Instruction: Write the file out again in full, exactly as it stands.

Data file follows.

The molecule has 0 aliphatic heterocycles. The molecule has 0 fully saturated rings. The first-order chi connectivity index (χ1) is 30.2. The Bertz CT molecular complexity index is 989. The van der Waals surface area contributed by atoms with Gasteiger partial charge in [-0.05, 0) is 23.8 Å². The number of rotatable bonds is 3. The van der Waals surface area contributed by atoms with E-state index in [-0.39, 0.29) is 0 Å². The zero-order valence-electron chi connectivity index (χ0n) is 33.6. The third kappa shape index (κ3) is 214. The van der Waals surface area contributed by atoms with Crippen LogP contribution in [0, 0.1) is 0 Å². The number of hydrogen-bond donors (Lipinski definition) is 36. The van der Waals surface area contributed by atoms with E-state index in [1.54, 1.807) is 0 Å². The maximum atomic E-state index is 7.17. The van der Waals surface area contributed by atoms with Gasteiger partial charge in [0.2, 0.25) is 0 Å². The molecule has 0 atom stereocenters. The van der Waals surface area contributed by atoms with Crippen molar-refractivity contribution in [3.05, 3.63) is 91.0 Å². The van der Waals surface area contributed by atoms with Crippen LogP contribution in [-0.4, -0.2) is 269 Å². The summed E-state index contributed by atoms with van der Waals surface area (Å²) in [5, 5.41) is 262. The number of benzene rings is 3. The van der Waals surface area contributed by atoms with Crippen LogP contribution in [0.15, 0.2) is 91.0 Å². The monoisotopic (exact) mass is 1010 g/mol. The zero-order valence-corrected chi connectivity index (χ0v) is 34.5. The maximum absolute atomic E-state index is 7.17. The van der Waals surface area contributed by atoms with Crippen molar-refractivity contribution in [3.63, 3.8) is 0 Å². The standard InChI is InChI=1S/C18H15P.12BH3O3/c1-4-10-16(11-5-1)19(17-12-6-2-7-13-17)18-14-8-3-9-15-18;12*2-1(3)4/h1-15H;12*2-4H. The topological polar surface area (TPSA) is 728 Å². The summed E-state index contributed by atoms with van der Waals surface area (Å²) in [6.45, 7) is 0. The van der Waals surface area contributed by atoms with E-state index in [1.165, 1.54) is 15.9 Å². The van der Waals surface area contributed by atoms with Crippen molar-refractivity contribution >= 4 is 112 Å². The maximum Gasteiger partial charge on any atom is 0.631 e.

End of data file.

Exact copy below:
The molecule has 0 aliphatic heterocycles. The molecule has 0 fully saturated rings. The first-order chi connectivity index (χ1) is 30.2. The Bertz CT molecular complexity index is 989. The van der Waals surface area contributed by atoms with Gasteiger partial charge in [-0.05, 0) is 23.8 Å². The number of rotatable bonds is 3. The van der Waals surface area contributed by atoms with E-state index in [-0.39, 0.29) is 0 Å². The zero-order valence-electron chi connectivity index (χ0n) is 33.6. The third kappa shape index (κ3) is 214. The van der Waals surface area contributed by atoms with Crippen LogP contribution in [0, 0.1) is 0 Å². The number of hydrogen-bond donors (Lipinski definition) is 36. The van der Waals surface area contributed by atoms with E-state index in [1.54, 1.807) is 0 Å². The maximum atomic E-state index is 7.17. The van der Waals surface area contributed by atoms with Gasteiger partial charge in [0.2, 0.25) is 0 Å². The molecule has 0 atom stereocenters. The van der Waals surface area contributed by atoms with Crippen molar-refractivity contribution in [3.05, 3.63) is 91.0 Å². The van der Waals surface area contributed by atoms with Crippen LogP contribution in [-0.4, -0.2) is 269 Å². The summed E-state index contributed by atoms with van der Waals surface area (Å²) in [5, 5.41) is 262. The number of benzene rings is 3. The van der Waals surface area contributed by atoms with Crippen LogP contribution in [0.15, 0.2) is 91.0 Å². The monoisotopic (exact) mass is 1010 g/mol. The zero-order valence-corrected chi connectivity index (χ0v) is 34.5. The maximum absolute atomic E-state index is 7.17. The van der Waals surface area contributed by atoms with Crippen molar-refractivity contribution in [3.63, 3.8) is 0 Å². The standard InChI is InChI=1S/C18H15P.12BH3O3/c1-4-10-16(11-5-1)19(17-12-6-2-7-13-17)18-14-8-3-9-15-18;12*2-1(3)4/h1-15H;12*2-4H. The topological polar surface area (TPSA) is 728 Å². The summed E-state index contributed by atoms with van der Waals surface area (Å²) in [6.45, 7) is 0. The van der Waals surface area contributed by atoms with E-state index in [1.165, 1.54) is 15.9 Å². The van der Waals surface area contributed by atoms with Crippen molar-refractivity contribution >= 4 is 112 Å². The maximum Gasteiger partial charge on any atom is 0.631 e.